Understanding the pathogenesis of obesity is now more important than ever, given the remarkable world-wide epidemic. This paper explores the potential role of core temperature in energy balance, and develops the hypothesis that basal temperature and changes in the temperature response in various situations contribute to the enhanced metabolic efficiency of the obese state. The argument is based on the important contribution that heat production makes in establishing the basal or resting metabolic rate, as well as on an analysis of the adaptive role played by changes in temperature in response to environmental challenge. If this hypothesis is validated, new therapeutic approaches may ensue.
Article Archive: Motor Activity
Researchers and development organizations have shown interest in individual empowerment because it presumably improves well-being. Estimates of empowerment's effects on well-being contain biases from the potential endogeneity of empowerment. Using data from a sexually egalitarian and highly autarkic society of foragers and horticulturalists in the Bolivian Amazon, the Tsimane', we overcome the problems that this poses by: (1) matching spouses' responses to the same questions about who makes decisions or who breaks ties in 10 domains to improve accuracy in measures of empowerment; and (2) using parental attributes of spouses as instrumental variables for spousal empowerment. Outcomes include two anthropometric indices of short-run nutritional status: body-mass index and age and sex-standardized z scores of mid-arm muscle area. The amount of empowerment of household heads did not affect their nutritional status or other indicators of their well-being, such as income, wealth, expenditures, happiness, social capital, or self-perceived health. It also did not affect the nutritional status of their offspring. Nor did it affect the difference in income, wealth, or monetary expenditures between spouses. The insubstantial effects persisted with other definitions of empowerment or types of regressions. We end with a discussion of why empowerment, despite its popularity in development discourse, has such tenuous links with objective indicators of well-being, and the implication of this finding for future studies of empowerment's effects.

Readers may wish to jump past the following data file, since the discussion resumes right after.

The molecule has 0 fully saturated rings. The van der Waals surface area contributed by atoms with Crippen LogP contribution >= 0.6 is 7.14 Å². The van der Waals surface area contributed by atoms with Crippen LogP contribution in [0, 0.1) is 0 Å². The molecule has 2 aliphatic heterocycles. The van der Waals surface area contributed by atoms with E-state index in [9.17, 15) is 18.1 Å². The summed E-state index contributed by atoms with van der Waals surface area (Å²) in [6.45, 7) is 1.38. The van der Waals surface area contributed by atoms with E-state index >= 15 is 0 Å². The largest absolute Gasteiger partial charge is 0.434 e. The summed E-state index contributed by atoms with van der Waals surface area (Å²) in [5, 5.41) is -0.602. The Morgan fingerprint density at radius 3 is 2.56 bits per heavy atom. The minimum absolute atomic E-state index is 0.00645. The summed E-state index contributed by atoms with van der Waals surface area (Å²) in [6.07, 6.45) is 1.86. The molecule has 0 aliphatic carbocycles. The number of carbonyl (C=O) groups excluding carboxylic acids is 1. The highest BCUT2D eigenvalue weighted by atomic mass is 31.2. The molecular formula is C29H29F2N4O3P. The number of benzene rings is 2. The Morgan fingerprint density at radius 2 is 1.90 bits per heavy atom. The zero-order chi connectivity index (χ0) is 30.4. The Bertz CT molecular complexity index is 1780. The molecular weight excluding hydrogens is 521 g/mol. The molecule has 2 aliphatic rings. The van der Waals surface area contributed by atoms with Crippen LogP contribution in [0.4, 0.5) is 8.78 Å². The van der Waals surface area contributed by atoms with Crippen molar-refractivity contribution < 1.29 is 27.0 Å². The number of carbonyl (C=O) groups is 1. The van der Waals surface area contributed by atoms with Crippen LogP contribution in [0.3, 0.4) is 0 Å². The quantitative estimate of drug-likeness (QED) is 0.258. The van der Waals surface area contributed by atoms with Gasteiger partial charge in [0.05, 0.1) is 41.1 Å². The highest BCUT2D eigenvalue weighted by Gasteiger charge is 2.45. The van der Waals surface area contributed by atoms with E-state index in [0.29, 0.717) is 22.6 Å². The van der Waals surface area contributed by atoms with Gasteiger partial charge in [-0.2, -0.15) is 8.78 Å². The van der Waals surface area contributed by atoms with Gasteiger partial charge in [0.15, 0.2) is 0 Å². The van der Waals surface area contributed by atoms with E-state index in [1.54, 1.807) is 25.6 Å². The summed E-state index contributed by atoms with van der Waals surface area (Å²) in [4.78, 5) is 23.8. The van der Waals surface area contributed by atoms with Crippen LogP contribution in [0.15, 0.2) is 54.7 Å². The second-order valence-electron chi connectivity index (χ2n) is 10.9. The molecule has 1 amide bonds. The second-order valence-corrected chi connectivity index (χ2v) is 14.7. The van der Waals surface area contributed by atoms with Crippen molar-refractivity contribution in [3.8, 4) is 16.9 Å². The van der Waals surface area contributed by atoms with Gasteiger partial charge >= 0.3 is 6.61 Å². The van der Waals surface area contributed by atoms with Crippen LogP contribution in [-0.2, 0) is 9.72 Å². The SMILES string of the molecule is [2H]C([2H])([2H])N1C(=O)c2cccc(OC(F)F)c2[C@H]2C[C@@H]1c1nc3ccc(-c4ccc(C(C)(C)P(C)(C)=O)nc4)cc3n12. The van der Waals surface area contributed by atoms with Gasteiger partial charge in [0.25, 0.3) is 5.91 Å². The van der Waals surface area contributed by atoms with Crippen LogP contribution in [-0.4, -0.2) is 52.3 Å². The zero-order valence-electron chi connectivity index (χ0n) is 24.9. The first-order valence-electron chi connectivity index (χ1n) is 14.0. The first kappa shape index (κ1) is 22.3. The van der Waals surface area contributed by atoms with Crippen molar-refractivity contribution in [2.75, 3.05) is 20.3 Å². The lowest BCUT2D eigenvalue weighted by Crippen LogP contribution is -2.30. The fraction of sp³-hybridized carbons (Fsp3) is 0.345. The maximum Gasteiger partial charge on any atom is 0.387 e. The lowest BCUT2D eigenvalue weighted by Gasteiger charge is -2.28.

BACKGROUND: Populations in transition to a Western lifestyle display increased incidences of obesity, type 2 diabetes, and other chronic diseases; the mechanisms responsible for these changes, however, remain incompletely understood. Although reduced physical activity has been implicated, few studies have accurately quantified energy expenditure in subsistence populations.
OBJECTIVE: The aim of the study was to examine the relation of total energy expenditure (TEE) and activity [physical activity level (PAL), activity energy expenditure (AEE), and weight-adjusted AEE (AEE/kg)] with body composition and lifestyle in the Yakut (Sakha), an indigenous high-latitude Siberian group.
DESIGN: We measured TEE using doubly labeled water and resting metabolic rate using indirect calorimetry in 28 young adults (14 women and 14 men) from Berdygestiakh, Russia.
RESULTS: The men had higher TEE (12,983 compared with 9620 kJ/d; P < 0.01), AEE (5248 compared with 3203 kJ/d; P < 0.05), AEE/kg (72.7 compared with 48.8 kJ . kg(-1) . d(-1); P < 0.05), and PAL (1.7 compared with 1.5; P = 0.09) than did the women, although this may reflect, in part, body size and composition differences. Overweight men and women had modestly higher TEEs than did lean participants; when adjusted for body size, activity levels were not significantly different between the groups. Persons with more traditional lifestyles had higher TEEs and PALs than did persons with more modernized lifestyles; this difference correlated with differences in participation in subsistence activities.
CONCLUSIONS: Activity levels in the Yakut were lower than those in other subsistence groups, especially the women, and were not significantly different from those in persons in industrialized nations. Persons who participated in more subsistence activities and consumed fewer market foods had significantly higher activity levels.